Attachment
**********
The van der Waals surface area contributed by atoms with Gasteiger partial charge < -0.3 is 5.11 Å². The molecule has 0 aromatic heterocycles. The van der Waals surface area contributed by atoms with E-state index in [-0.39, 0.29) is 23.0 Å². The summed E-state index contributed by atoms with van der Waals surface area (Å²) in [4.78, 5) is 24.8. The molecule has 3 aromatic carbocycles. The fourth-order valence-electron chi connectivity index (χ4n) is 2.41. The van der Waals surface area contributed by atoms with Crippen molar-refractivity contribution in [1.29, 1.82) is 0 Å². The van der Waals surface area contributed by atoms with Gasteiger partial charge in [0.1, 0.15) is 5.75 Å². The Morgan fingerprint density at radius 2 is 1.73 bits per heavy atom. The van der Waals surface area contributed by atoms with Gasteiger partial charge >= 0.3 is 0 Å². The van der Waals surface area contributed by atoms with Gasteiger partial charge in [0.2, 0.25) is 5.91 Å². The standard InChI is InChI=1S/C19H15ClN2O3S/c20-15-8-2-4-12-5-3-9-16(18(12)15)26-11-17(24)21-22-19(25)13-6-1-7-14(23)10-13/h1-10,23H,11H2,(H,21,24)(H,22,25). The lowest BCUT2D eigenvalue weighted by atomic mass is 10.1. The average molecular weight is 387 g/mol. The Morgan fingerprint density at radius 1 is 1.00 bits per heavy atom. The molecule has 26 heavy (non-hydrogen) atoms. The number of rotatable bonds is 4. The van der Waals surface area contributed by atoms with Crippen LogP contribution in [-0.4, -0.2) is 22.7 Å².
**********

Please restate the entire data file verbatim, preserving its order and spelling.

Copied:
The van der Waals surface area contributed by atoms with Gasteiger partial charge < -0.3 is 5.11 Å². The molecule has 0 aromatic heterocycles. The van der Waals surface area contributed by atoms with E-state index in [-0.39, 0.29) is 23.0 Å². The summed E-state index contributed by atoms with van der Waals surface area (Å²) in [4.78, 5) is 24.8. The molecule has 3 aromatic carbocycles. The fourth-order valence-electron chi connectivity index (χ4n) is 2.41. The van der Waals surface area contributed by atoms with Crippen molar-refractivity contribution in [1.29, 1.82) is 0 Å². The van der Waals surface area contributed by atoms with Gasteiger partial charge in [0.1, 0.15) is 5.75 Å². The Morgan fingerprint density at radius 2 is 1.73 bits per heavy atom. The van der Waals surface area contributed by atoms with Gasteiger partial charge >= 0.3 is 0 Å². The van der Waals surface area contributed by atoms with Gasteiger partial charge in [0.2, 0.25) is 5.91 Å². The standard InChI is InChI=1S/C19H15ClN2O3S/c20-15-8-2-4-12-5-3-9-16(18(12)15)26-11-17(24)21-22-19(25)13-6-1-7-14(23)10-13/h1-10,23H,11H2,(H,21,24)(H,22,25). The lowest BCUT2D eigenvalue weighted by atomic mass is 10.1. The average molecular weight is 387 g/mol. The Morgan fingerprint density at radius 1 is 1.00 bits per heavy atom. The molecule has 26 heavy (non-hydrogen) atoms. The number of rotatable bonds is 4. The van der Waals surface area contributed by atoms with Crippen LogP contribution in [-0.4, -0.2) is 22.7 Å².